Pakistan Peoples Party (PPP)
Conceived as a populist left-wing political party to challenge the Ayub Khan dictatorship (1958-69), the PPP soon grew into becoming an inclusive platform for progressives of all shapes and sizes, hue and colour.By the time it went into the 1970 general election, the party had developed four internal lobbies. The most prominent (at the time) was its radical left-wing led by Marxist and socialist theorists and Maoist radicals. The other powerful lobby in the party was led by ‘Islamic Socialists’ who had fused Arab Socialism and Marxism with certain egalitarian notions of the Qu’ran(2) .
The third intra-party faction consisted of ‘progressive’ members of the landed elite, and the fourth, the smallest faction, consisted of moderate religionists.
The party contested the 1970 election on a socialist manifesto and managed to sweep the National and Provincial election in the Sindh and Punjab provinces (in West Pakistan).
The breakaway and a loss to India in the 1971 Indo-Pak war forced a group of military officers to dismiss General Yahya Khan (who had replaced Ayub in 1969) and invite Bhutto to form the government(3).
The party’s left-wing dominated the proceedings between 1972 and 1974, but its influence began to erode after some of its members were dismissed from the party on ‘disciplinary grounds.’
From 1974 onwards, the policy-making largely fell into the lap of the PPP’s conservative wing that gradually began to shift the party’s ideological orientation.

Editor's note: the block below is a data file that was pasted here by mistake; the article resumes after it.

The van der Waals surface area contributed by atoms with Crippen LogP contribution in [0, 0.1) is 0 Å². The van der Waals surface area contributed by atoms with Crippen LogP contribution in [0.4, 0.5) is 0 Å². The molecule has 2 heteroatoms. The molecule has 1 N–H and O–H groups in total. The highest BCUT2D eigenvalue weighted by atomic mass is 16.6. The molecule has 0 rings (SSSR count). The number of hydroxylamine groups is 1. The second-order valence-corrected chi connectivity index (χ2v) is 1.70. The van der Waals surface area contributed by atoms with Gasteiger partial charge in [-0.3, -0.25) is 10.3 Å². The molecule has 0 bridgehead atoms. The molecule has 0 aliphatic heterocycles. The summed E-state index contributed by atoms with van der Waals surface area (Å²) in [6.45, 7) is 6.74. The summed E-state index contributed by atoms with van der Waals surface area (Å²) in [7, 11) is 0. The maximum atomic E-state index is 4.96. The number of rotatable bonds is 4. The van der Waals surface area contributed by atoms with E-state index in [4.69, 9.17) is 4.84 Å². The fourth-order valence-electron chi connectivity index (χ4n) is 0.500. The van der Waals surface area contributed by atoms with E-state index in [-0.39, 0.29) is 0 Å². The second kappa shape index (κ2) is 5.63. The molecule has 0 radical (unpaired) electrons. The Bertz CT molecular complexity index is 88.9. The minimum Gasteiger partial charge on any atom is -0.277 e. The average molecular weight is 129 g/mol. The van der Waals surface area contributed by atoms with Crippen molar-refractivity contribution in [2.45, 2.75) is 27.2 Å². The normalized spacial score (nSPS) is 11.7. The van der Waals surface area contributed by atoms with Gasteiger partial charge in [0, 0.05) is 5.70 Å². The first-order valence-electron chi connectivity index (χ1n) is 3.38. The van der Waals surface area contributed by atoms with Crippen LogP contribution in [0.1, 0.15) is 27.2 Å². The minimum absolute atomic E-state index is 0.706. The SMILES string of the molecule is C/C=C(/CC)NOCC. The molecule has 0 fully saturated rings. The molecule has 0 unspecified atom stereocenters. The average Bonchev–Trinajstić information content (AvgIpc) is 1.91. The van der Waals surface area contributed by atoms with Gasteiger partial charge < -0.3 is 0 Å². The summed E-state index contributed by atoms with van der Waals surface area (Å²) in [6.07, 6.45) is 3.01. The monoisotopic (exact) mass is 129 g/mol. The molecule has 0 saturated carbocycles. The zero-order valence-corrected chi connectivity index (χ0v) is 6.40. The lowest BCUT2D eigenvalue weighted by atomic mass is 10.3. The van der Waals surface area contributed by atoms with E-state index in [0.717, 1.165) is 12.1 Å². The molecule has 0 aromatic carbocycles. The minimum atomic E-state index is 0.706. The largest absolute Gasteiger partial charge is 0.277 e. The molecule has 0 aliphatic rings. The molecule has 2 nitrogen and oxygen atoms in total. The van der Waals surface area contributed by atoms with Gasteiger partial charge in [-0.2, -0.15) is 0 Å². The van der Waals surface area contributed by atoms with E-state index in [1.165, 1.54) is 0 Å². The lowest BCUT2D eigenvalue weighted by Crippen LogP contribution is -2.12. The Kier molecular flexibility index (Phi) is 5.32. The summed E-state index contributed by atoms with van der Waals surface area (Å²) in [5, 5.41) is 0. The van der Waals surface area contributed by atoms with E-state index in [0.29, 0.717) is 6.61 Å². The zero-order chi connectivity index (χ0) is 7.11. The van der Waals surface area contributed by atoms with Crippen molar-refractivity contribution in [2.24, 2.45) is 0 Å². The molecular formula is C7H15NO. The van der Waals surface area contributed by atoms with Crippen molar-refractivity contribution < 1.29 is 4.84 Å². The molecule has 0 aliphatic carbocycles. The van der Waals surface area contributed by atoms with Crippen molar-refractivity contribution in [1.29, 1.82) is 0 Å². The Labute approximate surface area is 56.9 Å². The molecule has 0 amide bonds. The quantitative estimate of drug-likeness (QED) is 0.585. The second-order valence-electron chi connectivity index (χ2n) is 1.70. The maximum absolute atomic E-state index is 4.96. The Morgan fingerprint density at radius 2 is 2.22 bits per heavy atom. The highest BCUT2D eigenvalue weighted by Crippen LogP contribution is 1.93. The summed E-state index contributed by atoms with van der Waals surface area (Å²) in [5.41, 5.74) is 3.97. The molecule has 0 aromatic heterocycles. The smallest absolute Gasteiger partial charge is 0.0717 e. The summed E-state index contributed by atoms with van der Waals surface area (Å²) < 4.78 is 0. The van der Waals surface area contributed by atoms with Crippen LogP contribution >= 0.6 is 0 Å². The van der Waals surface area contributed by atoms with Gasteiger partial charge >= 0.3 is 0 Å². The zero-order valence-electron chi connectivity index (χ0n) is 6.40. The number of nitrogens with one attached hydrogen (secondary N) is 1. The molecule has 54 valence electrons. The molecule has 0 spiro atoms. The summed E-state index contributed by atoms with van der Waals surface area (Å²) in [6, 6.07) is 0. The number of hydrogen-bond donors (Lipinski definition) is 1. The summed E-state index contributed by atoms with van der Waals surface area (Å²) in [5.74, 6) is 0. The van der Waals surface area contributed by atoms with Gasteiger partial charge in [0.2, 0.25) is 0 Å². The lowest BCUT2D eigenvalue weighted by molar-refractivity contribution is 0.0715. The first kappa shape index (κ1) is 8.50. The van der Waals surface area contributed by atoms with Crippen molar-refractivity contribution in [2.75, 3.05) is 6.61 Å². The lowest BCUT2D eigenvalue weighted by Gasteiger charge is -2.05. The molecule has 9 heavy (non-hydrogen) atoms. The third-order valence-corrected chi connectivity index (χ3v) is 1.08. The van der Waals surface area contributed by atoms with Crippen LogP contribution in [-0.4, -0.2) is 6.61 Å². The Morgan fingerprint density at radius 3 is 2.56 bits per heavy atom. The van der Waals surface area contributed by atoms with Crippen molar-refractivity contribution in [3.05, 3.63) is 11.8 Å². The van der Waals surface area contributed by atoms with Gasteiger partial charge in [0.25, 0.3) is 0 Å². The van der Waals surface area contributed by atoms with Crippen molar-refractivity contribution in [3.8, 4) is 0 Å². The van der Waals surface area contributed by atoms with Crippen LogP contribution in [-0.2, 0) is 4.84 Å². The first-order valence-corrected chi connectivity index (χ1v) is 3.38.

By 1976 the party’s left-wing had all but withered away and in its manifesto for the 1977 election, the PPP downplayed the word socialism(4) and brought in an increasing number of industrialists and members of the landed elite into the party’s fold.
The party swept the 1977 election. But the right-wing alliance of nine anti-PPP parties, the Pakistan National Alliance (PNA), refused to accept the results and accused the regime of rigging the polls.
The PNA unleashed a violent protest movement in the urban centres of the country demanding the resignation of the government and the imposition of ‘Nizam-e-Mustapha’ (Sharia).
Amidst the turmoil, General Ziaul Haq removed Bhutto and imposed the country’s third Martial Law (July 1977).
Bhutto was executed through a sham trial in 1979. During the military regime, the PPP’s radical left-wing revived itself with the support and urging of Bhutto’s widow, Begum Nusrat Bhutto(5).
In 1981 the PPP formed a 10-party anti-Zia alliance, the Movement for the Restoration of Democracy (MRD), and was in the forefront of all the major protest movements that took place against the Zia dictatorship.
Hundreds of party workers were arrested, flogged, tortured or simply vanished.